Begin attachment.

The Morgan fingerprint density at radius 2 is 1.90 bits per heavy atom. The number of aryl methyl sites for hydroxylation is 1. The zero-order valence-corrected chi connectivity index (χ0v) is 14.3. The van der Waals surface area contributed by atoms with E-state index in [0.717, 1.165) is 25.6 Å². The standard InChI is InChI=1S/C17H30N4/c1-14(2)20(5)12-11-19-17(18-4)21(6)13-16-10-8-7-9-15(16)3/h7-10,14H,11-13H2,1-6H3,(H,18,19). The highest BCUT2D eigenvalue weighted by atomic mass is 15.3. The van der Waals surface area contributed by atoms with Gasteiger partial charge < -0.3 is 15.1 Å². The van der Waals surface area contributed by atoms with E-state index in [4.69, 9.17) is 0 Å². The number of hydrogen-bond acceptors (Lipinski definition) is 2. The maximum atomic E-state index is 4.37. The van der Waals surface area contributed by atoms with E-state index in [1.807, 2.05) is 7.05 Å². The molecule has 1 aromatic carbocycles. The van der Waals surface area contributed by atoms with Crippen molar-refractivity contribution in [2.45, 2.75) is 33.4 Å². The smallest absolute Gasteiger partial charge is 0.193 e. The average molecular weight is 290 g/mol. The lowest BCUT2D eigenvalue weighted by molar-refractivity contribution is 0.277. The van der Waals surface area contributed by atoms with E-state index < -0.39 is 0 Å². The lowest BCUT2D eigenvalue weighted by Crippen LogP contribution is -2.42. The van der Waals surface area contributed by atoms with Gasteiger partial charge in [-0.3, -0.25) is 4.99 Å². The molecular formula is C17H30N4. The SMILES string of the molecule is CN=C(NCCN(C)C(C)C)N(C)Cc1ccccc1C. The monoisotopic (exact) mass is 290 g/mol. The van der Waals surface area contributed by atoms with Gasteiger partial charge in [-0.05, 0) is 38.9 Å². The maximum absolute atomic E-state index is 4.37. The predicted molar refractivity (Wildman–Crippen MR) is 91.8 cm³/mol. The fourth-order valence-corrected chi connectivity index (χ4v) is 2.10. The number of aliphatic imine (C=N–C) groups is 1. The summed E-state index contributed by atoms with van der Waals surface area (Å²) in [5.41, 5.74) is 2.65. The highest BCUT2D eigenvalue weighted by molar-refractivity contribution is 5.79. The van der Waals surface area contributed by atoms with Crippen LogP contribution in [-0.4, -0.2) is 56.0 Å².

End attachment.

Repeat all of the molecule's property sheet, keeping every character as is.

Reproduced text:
The Morgan fingerprint density at radius 2 is 1.90 bits per heavy atom. The number of aryl methyl sites for hydroxylation is 1. The zero-order valence-corrected chi connectivity index (χ0v) is 14.3. The van der Waals surface area contributed by atoms with E-state index in [0.717, 1.165) is 25.6 Å². The standard InChI is InChI=1S/C17H30N4/c1-14(2)20(5)12-11-19-17(18-4)21(6)13-16-10-8-7-9-15(16)3/h7-10,14H,11-13H2,1-6H3,(H,18,19). The highest BCUT2D eigenvalue weighted by atomic mass is 15.3. The van der Waals surface area contributed by atoms with Gasteiger partial charge < -0.3 is 15.1 Å². The van der Waals surface area contributed by atoms with E-state index in [4.69, 9.17) is 0 Å². The number of hydrogen-bond acceptors (Lipinski definition) is 2. The maximum atomic E-state index is 4.37. The van der Waals surface area contributed by atoms with E-state index in [1.807, 2.05) is 7.05 Å². The molecule has 1 aromatic carbocycles. The van der Waals surface area contributed by atoms with Crippen molar-refractivity contribution in [2.45, 2.75) is 33.4 Å². The smallest absolute Gasteiger partial charge is 0.193 e. The average molecular weight is 290 g/mol. The lowest BCUT2D eigenvalue weighted by molar-refractivity contribution is 0.277. The van der Waals surface area contributed by atoms with E-state index < -0.39 is 0 Å². The lowest BCUT2D eigenvalue weighted by Crippen LogP contribution is -2.42. The van der Waals surface area contributed by atoms with Gasteiger partial charge in [-0.3, -0.25) is 4.99 Å². The molecular formula is C17H30N4. The SMILES string of the molecule is CN=C(NCCN(C)C(C)C)N(C)Cc1ccccc1C. The monoisotopic (exact) mass is 290 g/mol. The van der Waals surface area contributed by atoms with Gasteiger partial charge in [-0.05, 0) is 38.9 Å². The maximum absolute atomic E-state index is 4.37. The predicted molar refractivity (Wildman–Crippen MR) is 91.8 cm³/mol. The fourth-order valence-corrected chi connectivity index (χ4v) is 2.10. The number of aliphatic imine (C=N–C) groups is 1. The summed E-state index contributed by atoms with van der Waals surface area (Å²) in [5.41, 5.74) is 2.65. The highest BCUT2D eigenvalue weighted by molar-refractivity contribution is 5.79. The van der Waals surface area contributed by atoms with Crippen LogP contribution in [-0.4, -0.2) is 56.0 Å².